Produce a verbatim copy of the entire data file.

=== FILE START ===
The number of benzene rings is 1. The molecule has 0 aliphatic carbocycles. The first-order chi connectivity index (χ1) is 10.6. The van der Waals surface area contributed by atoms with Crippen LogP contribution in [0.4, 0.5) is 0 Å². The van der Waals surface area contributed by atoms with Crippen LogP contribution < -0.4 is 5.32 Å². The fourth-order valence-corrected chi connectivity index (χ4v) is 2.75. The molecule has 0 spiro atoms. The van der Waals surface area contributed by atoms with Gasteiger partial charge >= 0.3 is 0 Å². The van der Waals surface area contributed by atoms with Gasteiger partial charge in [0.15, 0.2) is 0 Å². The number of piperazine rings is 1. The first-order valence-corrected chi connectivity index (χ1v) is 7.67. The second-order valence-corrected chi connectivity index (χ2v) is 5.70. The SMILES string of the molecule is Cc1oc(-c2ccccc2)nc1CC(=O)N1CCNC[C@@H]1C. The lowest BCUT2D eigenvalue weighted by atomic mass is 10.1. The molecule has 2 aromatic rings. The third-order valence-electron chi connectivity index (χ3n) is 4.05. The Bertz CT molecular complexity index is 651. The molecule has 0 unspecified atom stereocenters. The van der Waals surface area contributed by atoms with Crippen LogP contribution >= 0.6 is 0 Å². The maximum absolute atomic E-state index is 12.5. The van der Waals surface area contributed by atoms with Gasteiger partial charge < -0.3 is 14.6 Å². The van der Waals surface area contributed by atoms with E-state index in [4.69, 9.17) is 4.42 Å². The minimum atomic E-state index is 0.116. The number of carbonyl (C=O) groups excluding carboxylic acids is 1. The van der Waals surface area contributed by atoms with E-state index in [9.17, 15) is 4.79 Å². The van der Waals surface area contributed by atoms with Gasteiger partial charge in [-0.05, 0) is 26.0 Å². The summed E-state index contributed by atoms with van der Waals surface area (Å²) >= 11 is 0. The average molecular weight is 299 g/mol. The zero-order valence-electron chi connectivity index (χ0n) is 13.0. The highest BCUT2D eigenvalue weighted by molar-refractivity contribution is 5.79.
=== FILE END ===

The number of benzene rings is 1. The molecule has 0 aliphatic carbocycles. The first-order chi connectivity index (χ1) is 10.6. The van der Waals surface area contributed by atoms with Crippen LogP contribution in [0.4, 0.5) is 0 Å². The van der Waals surface area contributed by atoms with Crippen LogP contribution < -0.4 is 5.32 Å². The fourth-order valence-corrected chi connectivity index (χ4v) is 2.75. The molecule has 0 spiro atoms. The van der Waals surface area contributed by atoms with Gasteiger partial charge >= 0.3 is 0 Å². The van der Waals surface area contributed by atoms with Gasteiger partial charge in [0.15, 0.2) is 0 Å². The number of piperazine rings is 1. The first-order valence-corrected chi connectivity index (χ1v) is 7.67. The second-order valence-corrected chi connectivity index (χ2v) is 5.70. The SMILES string of the molecule is Cc1oc(-c2ccccc2)nc1CC(=O)N1CCNC[C@@H]1C. The lowest BCUT2D eigenvalue weighted by atomic mass is 10.1. The molecule has 2 aromatic rings. The third-order valence-electron chi connectivity index (χ3n) is 4.05. The Bertz CT molecular complexity index is 651. The molecule has 0 unspecified atom stereocenters. The van der Waals surface area contributed by atoms with Crippen LogP contribution >= 0.6 is 0 Å². The maximum absolute atomic E-state index is 12.5. The van der Waals surface area contributed by atoms with Gasteiger partial charge < -0.3 is 14.6 Å². The van der Waals surface area contributed by atoms with E-state index in [4.69, 9.17) is 4.42 Å². The minimum atomic E-state index is 0.116. The number of carbonyl (C=O) groups excluding carboxylic acids is 1. The van der Waals surface area contributed by atoms with E-state index in [9.17, 15) is 4.79 Å². The van der Waals surface area contributed by atoms with Gasteiger partial charge in [-0.05, 0) is 26.0 Å². The summed E-state index contributed by atoms with van der Waals surface area (Å²) >= 11 is 0. The average molecular weight is 299 g/mol. The zero-order valence-electron chi connectivity index (χ0n) is 13.0. The highest BCUT2D eigenvalue weighted by molar-refractivity contribution is 5.79.